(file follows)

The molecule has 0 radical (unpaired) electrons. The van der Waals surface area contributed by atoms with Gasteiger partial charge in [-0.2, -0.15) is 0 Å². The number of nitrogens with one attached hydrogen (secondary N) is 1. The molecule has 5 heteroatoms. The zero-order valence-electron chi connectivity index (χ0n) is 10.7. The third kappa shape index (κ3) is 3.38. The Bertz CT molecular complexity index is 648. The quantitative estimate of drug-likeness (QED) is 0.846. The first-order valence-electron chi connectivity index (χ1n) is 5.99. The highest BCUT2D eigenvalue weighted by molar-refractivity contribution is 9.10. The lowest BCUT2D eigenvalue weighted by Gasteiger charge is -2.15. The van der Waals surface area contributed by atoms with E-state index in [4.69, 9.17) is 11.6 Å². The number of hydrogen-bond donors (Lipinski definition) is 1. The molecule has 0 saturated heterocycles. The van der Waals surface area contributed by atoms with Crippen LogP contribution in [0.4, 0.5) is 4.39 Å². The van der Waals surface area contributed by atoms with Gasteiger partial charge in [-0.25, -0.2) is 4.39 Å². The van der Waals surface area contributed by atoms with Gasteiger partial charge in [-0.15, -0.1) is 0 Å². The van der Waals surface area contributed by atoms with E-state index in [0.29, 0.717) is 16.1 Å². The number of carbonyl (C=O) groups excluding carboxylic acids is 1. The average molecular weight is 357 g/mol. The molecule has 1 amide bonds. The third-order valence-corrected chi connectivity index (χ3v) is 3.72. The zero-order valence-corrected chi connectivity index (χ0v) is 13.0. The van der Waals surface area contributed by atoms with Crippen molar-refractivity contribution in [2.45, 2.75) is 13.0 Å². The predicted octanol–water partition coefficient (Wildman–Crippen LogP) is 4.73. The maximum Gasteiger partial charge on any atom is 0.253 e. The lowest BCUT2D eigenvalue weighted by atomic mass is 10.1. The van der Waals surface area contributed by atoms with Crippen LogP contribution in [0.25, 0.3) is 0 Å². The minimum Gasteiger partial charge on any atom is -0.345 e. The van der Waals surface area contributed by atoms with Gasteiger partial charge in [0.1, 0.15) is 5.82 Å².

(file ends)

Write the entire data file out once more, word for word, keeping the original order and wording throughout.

The molecule has 0 radical (unpaired) electrons. The van der Waals surface area contributed by atoms with Gasteiger partial charge in [-0.2, -0.15) is 0 Å². The number of nitrogens with one attached hydrogen (secondary N) is 1. The molecule has 5 heteroatoms. The zero-order valence-electron chi connectivity index (χ0n) is 10.7. The third kappa shape index (κ3) is 3.38. The Bertz CT molecular complexity index is 648. The quantitative estimate of drug-likeness (QED) is 0.846. The first-order valence-electron chi connectivity index (χ1n) is 5.99. The highest BCUT2D eigenvalue weighted by molar-refractivity contribution is 9.10. The lowest BCUT2D eigenvalue weighted by Gasteiger charge is -2.15. The van der Waals surface area contributed by atoms with E-state index in [4.69, 9.17) is 11.6 Å². The number of hydrogen-bond donors (Lipinski definition) is 1. The molecule has 0 saturated heterocycles. The van der Waals surface area contributed by atoms with Crippen LogP contribution in [0.4, 0.5) is 4.39 Å². The van der Waals surface area contributed by atoms with Gasteiger partial charge in [-0.25, -0.2) is 4.39 Å². The van der Waals surface area contributed by atoms with Gasteiger partial charge in [-0.15, -0.1) is 0 Å². The van der Waals surface area contributed by atoms with E-state index in [0.29, 0.717) is 16.1 Å². The number of carbonyl (C=O) groups excluding carboxylic acids is 1. The average molecular weight is 357 g/mol. The molecule has 1 amide bonds. The third-order valence-corrected chi connectivity index (χ3v) is 3.72. The zero-order valence-corrected chi connectivity index (χ0v) is 13.0. The van der Waals surface area contributed by atoms with Crippen molar-refractivity contribution in [2.45, 2.75) is 13.0 Å². The predicted octanol–water partition coefficient (Wildman–Crippen LogP) is 4.73. The maximum Gasteiger partial charge on any atom is 0.253 e. The lowest BCUT2D eigenvalue weighted by atomic mass is 10.1. The van der Waals surface area contributed by atoms with Crippen LogP contribution in [0.25, 0.3) is 0 Å². The minimum Gasteiger partial charge on any atom is -0.345 e. The van der Waals surface area contributed by atoms with Gasteiger partial charge in [0.1, 0.15) is 5.82 Å².